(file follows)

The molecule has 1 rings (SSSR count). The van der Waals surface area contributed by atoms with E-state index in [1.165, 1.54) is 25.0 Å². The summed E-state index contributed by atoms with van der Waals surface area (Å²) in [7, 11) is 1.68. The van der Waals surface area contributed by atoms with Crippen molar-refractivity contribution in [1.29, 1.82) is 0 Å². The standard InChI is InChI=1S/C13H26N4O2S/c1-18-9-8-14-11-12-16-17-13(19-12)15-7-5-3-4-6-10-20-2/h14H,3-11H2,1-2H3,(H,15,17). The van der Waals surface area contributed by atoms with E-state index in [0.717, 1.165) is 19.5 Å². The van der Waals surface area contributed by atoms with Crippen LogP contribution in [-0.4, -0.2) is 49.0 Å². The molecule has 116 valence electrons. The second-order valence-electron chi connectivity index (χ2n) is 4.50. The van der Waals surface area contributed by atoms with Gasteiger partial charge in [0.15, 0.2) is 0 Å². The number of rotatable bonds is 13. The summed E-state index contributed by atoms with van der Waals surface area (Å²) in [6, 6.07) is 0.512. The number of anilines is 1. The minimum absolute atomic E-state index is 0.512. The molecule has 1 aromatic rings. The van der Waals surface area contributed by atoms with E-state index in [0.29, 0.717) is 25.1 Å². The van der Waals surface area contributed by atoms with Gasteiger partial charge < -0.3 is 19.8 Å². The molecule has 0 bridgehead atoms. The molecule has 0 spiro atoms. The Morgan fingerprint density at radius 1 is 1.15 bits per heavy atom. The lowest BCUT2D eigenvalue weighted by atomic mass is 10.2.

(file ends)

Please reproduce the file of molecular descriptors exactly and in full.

The molecule has 1 rings (SSSR count). The van der Waals surface area contributed by atoms with E-state index in [1.165, 1.54) is 25.0 Å². The summed E-state index contributed by atoms with van der Waals surface area (Å²) in [7, 11) is 1.68. The van der Waals surface area contributed by atoms with Crippen molar-refractivity contribution in [1.29, 1.82) is 0 Å². The standard InChI is InChI=1S/C13H26N4O2S/c1-18-9-8-14-11-12-16-17-13(19-12)15-7-5-3-4-6-10-20-2/h14H,3-11H2,1-2H3,(H,15,17). The van der Waals surface area contributed by atoms with E-state index in [0.717, 1.165) is 19.5 Å². The van der Waals surface area contributed by atoms with Crippen LogP contribution in [-0.4, -0.2) is 49.0 Å². The molecule has 116 valence electrons. The second-order valence-electron chi connectivity index (χ2n) is 4.50. The van der Waals surface area contributed by atoms with Gasteiger partial charge in [0.15, 0.2) is 0 Å². The number of rotatable bonds is 13. The summed E-state index contributed by atoms with van der Waals surface area (Å²) in [6, 6.07) is 0.512. The number of anilines is 1. The minimum absolute atomic E-state index is 0.512. The molecule has 1 aromatic rings. The van der Waals surface area contributed by atoms with E-state index in [0.29, 0.717) is 25.1 Å². The van der Waals surface area contributed by atoms with Gasteiger partial charge < -0.3 is 19.8 Å². The molecule has 0 bridgehead atoms. The molecule has 0 spiro atoms. The Morgan fingerprint density at radius 1 is 1.15 bits per heavy atom. The lowest BCUT2D eigenvalue weighted by atomic mass is 10.2.